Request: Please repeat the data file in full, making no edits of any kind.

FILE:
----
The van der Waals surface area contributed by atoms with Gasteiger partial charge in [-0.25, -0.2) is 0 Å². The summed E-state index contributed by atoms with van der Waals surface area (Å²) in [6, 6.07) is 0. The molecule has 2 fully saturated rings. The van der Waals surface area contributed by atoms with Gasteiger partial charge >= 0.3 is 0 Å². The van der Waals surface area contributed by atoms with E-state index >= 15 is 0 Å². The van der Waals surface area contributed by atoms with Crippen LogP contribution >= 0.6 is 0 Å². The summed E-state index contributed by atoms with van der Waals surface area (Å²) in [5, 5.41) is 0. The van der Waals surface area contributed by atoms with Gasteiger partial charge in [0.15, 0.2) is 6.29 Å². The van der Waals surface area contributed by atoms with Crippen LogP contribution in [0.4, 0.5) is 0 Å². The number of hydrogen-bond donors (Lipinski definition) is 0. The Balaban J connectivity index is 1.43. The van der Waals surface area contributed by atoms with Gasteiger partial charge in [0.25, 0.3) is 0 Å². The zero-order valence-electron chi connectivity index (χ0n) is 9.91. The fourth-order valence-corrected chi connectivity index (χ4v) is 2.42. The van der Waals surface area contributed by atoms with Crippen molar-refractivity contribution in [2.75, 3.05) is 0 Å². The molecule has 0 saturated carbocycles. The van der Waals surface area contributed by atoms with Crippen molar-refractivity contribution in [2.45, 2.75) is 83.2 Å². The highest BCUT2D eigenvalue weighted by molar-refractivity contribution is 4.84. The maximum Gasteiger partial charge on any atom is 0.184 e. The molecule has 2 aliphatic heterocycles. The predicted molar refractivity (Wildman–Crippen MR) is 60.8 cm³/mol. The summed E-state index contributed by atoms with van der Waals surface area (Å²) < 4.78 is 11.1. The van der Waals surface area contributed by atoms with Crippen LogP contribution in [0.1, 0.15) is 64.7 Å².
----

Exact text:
The van der Waals surface area contributed by atoms with Gasteiger partial charge in [-0.25, -0.2) is 0 Å². The summed E-state index contributed by atoms with van der Waals surface area (Å²) in [6, 6.07) is 0. The molecule has 2 fully saturated rings. The van der Waals surface area contributed by atoms with Gasteiger partial charge >= 0.3 is 0 Å². The van der Waals surface area contributed by atoms with E-state index >= 15 is 0 Å². The van der Waals surface area contributed by atoms with Crippen LogP contribution >= 0.6 is 0 Å². The summed E-state index contributed by atoms with van der Waals surface area (Å²) in [5, 5.41) is 0. The van der Waals surface area contributed by atoms with Gasteiger partial charge in [0.15, 0.2) is 6.29 Å². The van der Waals surface area contributed by atoms with Crippen LogP contribution in [0.4, 0.5) is 0 Å². The number of hydrogen-bond donors (Lipinski definition) is 0. The Balaban J connectivity index is 1.43. The van der Waals surface area contributed by atoms with Gasteiger partial charge in [0.25, 0.3) is 0 Å². The zero-order valence-electron chi connectivity index (χ0n) is 9.91. The fourth-order valence-corrected chi connectivity index (χ4v) is 2.42. The van der Waals surface area contributed by atoms with Crippen molar-refractivity contribution in [2.75, 3.05) is 0 Å². The molecule has 0 saturated carbocycles. The van der Waals surface area contributed by atoms with Crippen molar-refractivity contribution in [2.45, 2.75) is 83.2 Å². The highest BCUT2D eigenvalue weighted by molar-refractivity contribution is 4.84. The maximum Gasteiger partial charge on any atom is 0.184 e. The molecule has 2 aliphatic heterocycles. The predicted molar refractivity (Wildman–Crippen MR) is 60.8 cm³/mol. The summed E-state index contributed by atoms with van der Waals surface area (Å²) < 4.78 is 11.1. The van der Waals surface area contributed by atoms with Crippen LogP contribution in [0.1, 0.15) is 64.7 Å².